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Don’t mention the S-word

October 3rd, 2011 · Politics

Sectarianism has become something of an elephant in the room. Anyone who mentions it is battered down.

Syria is the exception. Syria is different, we are told. No it’s not. The hatred was there long before this war started, and it’ll be there long after it’s finished.

Ignoring a problem is never a good way to deal with it, as Homs shows. Very interesting last paragraph…

Key Syrian City Takes On the Tone of a Civil War

This article was reported by a correspondent for The New York Times in Homs, Syria, and written by Anthony Shadid in Beirut, Lebanon.

The semblance of a civil war has erupted in Homs, Syria’s third-largest city, where armed protesters now call themselves revolutionaries, gun battles erupt as often as every few hours, security forces and opponents carry out assassinations, and rifles costing as much as $2,000 apiece flood the city from abroad, residents say.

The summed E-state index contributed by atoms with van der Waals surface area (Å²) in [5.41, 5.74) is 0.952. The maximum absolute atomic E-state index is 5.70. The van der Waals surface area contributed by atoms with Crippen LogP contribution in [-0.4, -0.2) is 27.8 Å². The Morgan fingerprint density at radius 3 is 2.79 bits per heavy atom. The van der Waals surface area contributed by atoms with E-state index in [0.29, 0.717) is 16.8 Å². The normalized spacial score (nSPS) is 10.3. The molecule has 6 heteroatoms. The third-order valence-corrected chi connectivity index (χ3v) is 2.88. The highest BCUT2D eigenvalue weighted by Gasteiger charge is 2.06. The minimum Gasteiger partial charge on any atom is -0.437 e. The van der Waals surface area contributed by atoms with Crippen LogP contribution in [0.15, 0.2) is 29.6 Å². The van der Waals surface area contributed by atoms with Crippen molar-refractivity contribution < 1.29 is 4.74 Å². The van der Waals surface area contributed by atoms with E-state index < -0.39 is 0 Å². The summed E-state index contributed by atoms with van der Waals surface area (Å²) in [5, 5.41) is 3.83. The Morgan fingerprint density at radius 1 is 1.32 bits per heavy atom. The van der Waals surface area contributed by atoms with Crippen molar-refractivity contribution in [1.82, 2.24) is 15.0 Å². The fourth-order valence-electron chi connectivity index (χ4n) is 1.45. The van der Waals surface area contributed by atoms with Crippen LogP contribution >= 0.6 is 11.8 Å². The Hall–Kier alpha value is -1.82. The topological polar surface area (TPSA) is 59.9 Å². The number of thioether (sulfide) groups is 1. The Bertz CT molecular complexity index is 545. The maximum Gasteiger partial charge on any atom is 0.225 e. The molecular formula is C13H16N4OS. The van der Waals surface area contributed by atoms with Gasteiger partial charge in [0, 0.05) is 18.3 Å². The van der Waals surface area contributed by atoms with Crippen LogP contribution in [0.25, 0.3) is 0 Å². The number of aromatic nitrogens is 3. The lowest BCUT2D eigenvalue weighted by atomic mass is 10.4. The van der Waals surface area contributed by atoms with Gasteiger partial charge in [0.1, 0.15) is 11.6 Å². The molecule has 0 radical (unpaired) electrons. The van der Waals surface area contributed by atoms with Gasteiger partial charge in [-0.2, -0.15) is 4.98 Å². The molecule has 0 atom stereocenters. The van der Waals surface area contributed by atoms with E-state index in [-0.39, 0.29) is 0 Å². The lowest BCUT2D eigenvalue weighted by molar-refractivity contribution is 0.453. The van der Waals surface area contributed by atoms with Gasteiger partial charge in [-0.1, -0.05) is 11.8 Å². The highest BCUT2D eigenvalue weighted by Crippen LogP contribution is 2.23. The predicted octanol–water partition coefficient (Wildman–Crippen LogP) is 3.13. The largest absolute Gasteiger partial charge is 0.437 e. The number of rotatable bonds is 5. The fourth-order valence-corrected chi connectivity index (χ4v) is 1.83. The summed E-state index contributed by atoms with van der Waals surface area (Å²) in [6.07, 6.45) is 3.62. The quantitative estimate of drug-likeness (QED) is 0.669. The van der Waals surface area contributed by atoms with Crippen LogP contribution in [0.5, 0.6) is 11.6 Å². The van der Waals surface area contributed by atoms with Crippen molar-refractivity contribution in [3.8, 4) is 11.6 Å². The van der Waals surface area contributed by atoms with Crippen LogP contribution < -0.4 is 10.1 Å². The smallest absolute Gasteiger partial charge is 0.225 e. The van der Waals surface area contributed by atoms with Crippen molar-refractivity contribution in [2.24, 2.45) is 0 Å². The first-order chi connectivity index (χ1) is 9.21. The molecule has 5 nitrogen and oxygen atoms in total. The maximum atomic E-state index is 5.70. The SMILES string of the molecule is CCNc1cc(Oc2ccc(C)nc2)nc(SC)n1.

Since the start of the uprising in March, Homs has stood as one of Syria’s most contested cities, its youth among the best organized and most tenacious. But across the political spectrum, residents speak of a decisive shift in past weeks, as a largely peaceful uprising gives way to a grinding struggle that has made Homs violent, fearful and determined.

Analysts caution that the strife in Homs is still specific to the city itself, and many in the opposition reject violence because they fear it will serve as a pretext for the government’s brutal crackdown.

But in the targeted killings, the rival security checkpoints and the hardening of sectarian sentiments, the city offers a dark vision that could foretell the future of Syria’s uprising as both the government and the opposition ready themselves for a protracted struggle over the endurance of a four-decade dictatorship. …